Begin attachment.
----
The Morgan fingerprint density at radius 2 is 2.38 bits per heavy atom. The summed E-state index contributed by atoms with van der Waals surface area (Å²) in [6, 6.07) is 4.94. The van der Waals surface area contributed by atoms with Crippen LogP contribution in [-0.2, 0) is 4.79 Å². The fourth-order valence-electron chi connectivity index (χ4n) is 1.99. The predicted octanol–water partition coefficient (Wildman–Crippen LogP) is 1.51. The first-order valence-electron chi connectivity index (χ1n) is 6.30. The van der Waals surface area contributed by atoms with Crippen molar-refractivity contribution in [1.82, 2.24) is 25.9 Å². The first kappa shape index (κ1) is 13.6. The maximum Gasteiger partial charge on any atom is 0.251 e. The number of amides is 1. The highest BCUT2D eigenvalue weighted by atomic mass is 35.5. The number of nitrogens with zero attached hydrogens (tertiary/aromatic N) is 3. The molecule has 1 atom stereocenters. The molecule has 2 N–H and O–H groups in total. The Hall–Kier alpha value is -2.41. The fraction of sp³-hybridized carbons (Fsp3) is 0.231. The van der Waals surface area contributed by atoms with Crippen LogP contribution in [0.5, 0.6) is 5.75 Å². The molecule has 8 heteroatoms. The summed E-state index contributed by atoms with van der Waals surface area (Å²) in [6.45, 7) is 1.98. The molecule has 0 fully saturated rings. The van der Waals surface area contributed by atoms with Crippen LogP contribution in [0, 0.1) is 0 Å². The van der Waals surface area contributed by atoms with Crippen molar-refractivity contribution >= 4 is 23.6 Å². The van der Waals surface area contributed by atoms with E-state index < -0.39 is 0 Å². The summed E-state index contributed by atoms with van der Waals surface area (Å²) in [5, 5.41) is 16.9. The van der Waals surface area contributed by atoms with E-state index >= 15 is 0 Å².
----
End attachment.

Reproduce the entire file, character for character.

The Morgan fingerprint density at radius 2 is 2.38 bits per heavy atom. The summed E-state index contributed by atoms with van der Waals surface area (Å²) in [6, 6.07) is 4.94. The van der Waals surface area contributed by atoms with Crippen LogP contribution in [-0.2, 0) is 4.79 Å². The fourth-order valence-electron chi connectivity index (χ4n) is 1.99. The predicted octanol–water partition coefficient (Wildman–Crippen LogP) is 1.51. The first-order valence-electron chi connectivity index (χ1n) is 6.30. The van der Waals surface area contributed by atoms with Crippen molar-refractivity contribution in [1.82, 2.24) is 25.9 Å². The first kappa shape index (κ1) is 13.6. The maximum Gasteiger partial charge on any atom is 0.251 e. The number of amides is 1. The highest BCUT2D eigenvalue weighted by atomic mass is 35.5. The number of nitrogens with zero attached hydrogens (tertiary/aromatic N) is 3. The molecule has 1 atom stereocenters. The molecule has 2 N–H and O–H groups in total. The Hall–Kier alpha value is -2.41. The fraction of sp³-hybridized carbons (Fsp3) is 0.231. The van der Waals surface area contributed by atoms with Crippen LogP contribution in [0.5, 0.6) is 5.75 Å². The molecule has 8 heteroatoms. The summed E-state index contributed by atoms with van der Waals surface area (Å²) in [6.45, 7) is 1.98. The molecule has 0 fully saturated rings. The van der Waals surface area contributed by atoms with Crippen LogP contribution in [0, 0.1) is 0 Å². The van der Waals surface area contributed by atoms with Crippen molar-refractivity contribution >= 4 is 23.6 Å². The van der Waals surface area contributed by atoms with E-state index < -0.39 is 0 Å². The summed E-state index contributed by atoms with van der Waals surface area (Å²) in [5, 5.41) is 16.9. The van der Waals surface area contributed by atoms with E-state index >= 15 is 0 Å².